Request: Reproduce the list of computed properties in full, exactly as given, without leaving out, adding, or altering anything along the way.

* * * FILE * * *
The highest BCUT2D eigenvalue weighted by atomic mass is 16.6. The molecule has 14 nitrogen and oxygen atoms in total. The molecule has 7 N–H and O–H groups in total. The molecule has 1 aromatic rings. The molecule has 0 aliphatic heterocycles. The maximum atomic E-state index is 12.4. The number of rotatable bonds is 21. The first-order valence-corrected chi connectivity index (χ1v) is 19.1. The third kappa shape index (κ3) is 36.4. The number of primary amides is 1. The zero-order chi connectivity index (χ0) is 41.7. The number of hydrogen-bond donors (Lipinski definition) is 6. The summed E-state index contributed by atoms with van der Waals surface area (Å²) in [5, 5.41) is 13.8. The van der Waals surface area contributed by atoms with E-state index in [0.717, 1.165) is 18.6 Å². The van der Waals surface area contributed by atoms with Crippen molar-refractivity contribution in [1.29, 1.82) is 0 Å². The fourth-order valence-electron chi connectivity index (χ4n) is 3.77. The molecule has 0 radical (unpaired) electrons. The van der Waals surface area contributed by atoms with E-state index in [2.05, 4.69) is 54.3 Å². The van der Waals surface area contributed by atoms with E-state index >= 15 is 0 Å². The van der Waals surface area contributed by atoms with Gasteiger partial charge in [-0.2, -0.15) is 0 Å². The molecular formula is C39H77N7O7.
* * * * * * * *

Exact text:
The highest BCUT2D eigenvalue weighted by atomic mass is 16.6. The molecule has 14 nitrogen and oxygen atoms in total. The molecule has 7 N–H and O–H groups in total. The molecule has 1 aromatic rings. The molecule has 0 aliphatic heterocycles. The maximum atomic E-state index is 12.4. The number of rotatable bonds is 21. The first-order valence-corrected chi connectivity index (χ1v) is 19.1. The third kappa shape index (κ3) is 36.4. The number of primary amides is 1. The zero-order chi connectivity index (χ0) is 41.7. The number of hydrogen-bond donors (Lipinski definition) is 6. The summed E-state index contributed by atoms with van der Waals surface area (Å²) in [5, 5.41) is 13.8. The van der Waals surface area contributed by atoms with E-state index in [0.717, 1.165) is 18.6 Å². The van der Waals surface area contributed by atoms with Crippen molar-refractivity contribution in [1.29, 1.82) is 0 Å². The fourth-order valence-electron chi connectivity index (χ4n) is 3.77. The molecule has 0 radical (unpaired) electrons. The van der Waals surface area contributed by atoms with E-state index in [2.05, 4.69) is 54.3 Å². The van der Waals surface area contributed by atoms with E-state index >= 15 is 0 Å². The van der Waals surface area contributed by atoms with Gasteiger partial charge in [-0.2, -0.15) is 0 Å². The molecular formula is C39H77N7O7.